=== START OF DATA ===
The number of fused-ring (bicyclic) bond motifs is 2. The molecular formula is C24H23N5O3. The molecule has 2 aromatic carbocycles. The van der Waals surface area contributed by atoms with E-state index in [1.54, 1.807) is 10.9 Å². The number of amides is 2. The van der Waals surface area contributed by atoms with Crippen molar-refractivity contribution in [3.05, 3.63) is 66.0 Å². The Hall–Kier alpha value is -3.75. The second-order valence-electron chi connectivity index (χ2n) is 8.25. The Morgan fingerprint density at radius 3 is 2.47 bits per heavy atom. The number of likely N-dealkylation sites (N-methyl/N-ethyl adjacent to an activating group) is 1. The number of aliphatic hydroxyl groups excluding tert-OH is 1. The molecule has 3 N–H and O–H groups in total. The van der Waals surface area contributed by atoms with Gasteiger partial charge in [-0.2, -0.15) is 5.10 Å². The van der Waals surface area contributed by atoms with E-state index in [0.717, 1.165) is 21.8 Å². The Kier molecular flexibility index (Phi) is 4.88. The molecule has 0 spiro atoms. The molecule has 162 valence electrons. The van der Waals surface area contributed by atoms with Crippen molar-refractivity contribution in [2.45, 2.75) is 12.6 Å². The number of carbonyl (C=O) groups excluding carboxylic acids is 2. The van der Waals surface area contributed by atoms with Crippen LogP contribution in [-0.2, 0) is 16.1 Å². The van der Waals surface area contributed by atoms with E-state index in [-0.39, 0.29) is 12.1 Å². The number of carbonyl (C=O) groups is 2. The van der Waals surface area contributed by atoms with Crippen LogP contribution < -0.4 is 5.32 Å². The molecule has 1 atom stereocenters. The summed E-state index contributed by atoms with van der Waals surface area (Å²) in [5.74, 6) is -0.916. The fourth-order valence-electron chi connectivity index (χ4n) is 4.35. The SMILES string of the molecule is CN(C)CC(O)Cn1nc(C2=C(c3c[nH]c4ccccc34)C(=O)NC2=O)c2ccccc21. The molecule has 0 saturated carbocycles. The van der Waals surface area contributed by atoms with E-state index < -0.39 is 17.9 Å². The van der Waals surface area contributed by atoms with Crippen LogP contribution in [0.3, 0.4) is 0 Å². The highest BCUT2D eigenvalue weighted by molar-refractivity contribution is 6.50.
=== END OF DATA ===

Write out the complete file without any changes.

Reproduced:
The number of fused-ring (bicyclic) bond motifs is 2. The molecular formula is C24H23N5O3. The molecule has 2 aromatic carbocycles. The van der Waals surface area contributed by atoms with E-state index in [1.54, 1.807) is 10.9 Å². The number of amides is 2. The van der Waals surface area contributed by atoms with Crippen molar-refractivity contribution in [3.05, 3.63) is 66.0 Å². The Hall–Kier alpha value is -3.75. The second-order valence-electron chi connectivity index (χ2n) is 8.25. The Morgan fingerprint density at radius 3 is 2.47 bits per heavy atom. The number of likely N-dealkylation sites (N-methyl/N-ethyl adjacent to an activating group) is 1. The number of aliphatic hydroxyl groups excluding tert-OH is 1. The molecule has 3 N–H and O–H groups in total. The van der Waals surface area contributed by atoms with Gasteiger partial charge in [-0.2, -0.15) is 5.10 Å². The van der Waals surface area contributed by atoms with E-state index in [0.717, 1.165) is 21.8 Å². The Kier molecular flexibility index (Phi) is 4.88. The molecule has 0 spiro atoms. The molecule has 162 valence electrons. The van der Waals surface area contributed by atoms with Crippen molar-refractivity contribution in [2.45, 2.75) is 12.6 Å². The number of carbonyl (C=O) groups excluding carboxylic acids is 2. The van der Waals surface area contributed by atoms with Crippen LogP contribution in [-0.2, 0) is 16.1 Å². The van der Waals surface area contributed by atoms with E-state index in [-0.39, 0.29) is 12.1 Å². The number of carbonyl (C=O) groups is 2. The van der Waals surface area contributed by atoms with Crippen LogP contribution < -0.4 is 5.32 Å². The molecule has 1 atom stereocenters. The summed E-state index contributed by atoms with van der Waals surface area (Å²) in [5.74, 6) is -0.916. The fourth-order valence-electron chi connectivity index (χ4n) is 4.35. The SMILES string of the molecule is CN(C)CC(O)Cn1nc(C2=C(c3c[nH]c4ccccc34)C(=O)NC2=O)c2ccccc21. The molecule has 0 saturated carbocycles. The van der Waals surface area contributed by atoms with E-state index < -0.39 is 17.9 Å². The van der Waals surface area contributed by atoms with Crippen LogP contribution in [0.3, 0.4) is 0 Å². The highest BCUT2D eigenvalue weighted by molar-refractivity contribution is 6.50.